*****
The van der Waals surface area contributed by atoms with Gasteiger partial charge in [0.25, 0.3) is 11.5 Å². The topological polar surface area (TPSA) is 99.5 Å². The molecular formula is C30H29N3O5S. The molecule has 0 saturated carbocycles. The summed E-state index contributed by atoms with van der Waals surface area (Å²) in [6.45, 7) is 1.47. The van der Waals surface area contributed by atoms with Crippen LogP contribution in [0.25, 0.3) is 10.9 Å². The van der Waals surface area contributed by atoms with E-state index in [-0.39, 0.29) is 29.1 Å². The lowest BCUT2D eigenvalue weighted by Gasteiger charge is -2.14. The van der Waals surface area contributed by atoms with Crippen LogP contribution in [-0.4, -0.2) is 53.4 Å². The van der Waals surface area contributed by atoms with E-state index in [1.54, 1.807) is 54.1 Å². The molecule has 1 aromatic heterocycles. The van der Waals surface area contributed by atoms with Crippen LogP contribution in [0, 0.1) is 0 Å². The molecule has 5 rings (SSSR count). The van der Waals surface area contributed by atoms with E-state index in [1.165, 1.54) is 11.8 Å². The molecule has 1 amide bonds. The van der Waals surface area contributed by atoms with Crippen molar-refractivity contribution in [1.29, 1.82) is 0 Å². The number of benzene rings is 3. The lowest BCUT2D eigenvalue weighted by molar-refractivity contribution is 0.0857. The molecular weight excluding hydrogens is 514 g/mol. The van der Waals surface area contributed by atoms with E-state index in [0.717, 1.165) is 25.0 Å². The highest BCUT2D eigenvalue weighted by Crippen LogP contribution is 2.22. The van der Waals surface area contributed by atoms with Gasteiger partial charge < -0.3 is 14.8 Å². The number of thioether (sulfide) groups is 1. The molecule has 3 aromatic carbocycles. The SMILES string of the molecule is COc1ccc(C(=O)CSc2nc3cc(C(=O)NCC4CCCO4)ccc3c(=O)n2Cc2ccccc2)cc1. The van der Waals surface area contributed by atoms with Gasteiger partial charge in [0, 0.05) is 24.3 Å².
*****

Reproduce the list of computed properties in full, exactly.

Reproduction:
The van der Waals surface area contributed by atoms with Gasteiger partial charge in [0.25, 0.3) is 11.5 Å². The topological polar surface area (TPSA) is 99.5 Å². The molecular formula is C30H29N3O5S. The molecule has 0 saturated carbocycles. The summed E-state index contributed by atoms with van der Waals surface area (Å²) in [6.45, 7) is 1.47. The van der Waals surface area contributed by atoms with Crippen LogP contribution in [0.25, 0.3) is 10.9 Å². The van der Waals surface area contributed by atoms with E-state index in [-0.39, 0.29) is 29.1 Å². The lowest BCUT2D eigenvalue weighted by Gasteiger charge is -2.14. The van der Waals surface area contributed by atoms with Crippen LogP contribution in [-0.4, -0.2) is 53.4 Å². The van der Waals surface area contributed by atoms with E-state index in [1.54, 1.807) is 54.1 Å². The molecule has 1 aromatic heterocycles. The van der Waals surface area contributed by atoms with Crippen LogP contribution in [0, 0.1) is 0 Å². The molecule has 5 rings (SSSR count). The van der Waals surface area contributed by atoms with E-state index in [1.165, 1.54) is 11.8 Å². The molecule has 1 amide bonds. The van der Waals surface area contributed by atoms with Crippen molar-refractivity contribution in [1.29, 1.82) is 0 Å². The number of benzene rings is 3. The lowest BCUT2D eigenvalue weighted by molar-refractivity contribution is 0.0857. The molecular weight excluding hydrogens is 514 g/mol. The van der Waals surface area contributed by atoms with E-state index in [0.717, 1.165) is 25.0 Å². The highest BCUT2D eigenvalue weighted by Crippen LogP contribution is 2.22. The van der Waals surface area contributed by atoms with Gasteiger partial charge < -0.3 is 14.8 Å². The number of thioether (sulfide) groups is 1. The molecule has 3 aromatic carbocycles. The SMILES string of the molecule is COc1ccc(C(=O)CSc2nc3cc(C(=O)NCC4CCCO4)ccc3c(=O)n2Cc2ccccc2)cc1. The van der Waals surface area contributed by atoms with Gasteiger partial charge in [0, 0.05) is 24.3 Å².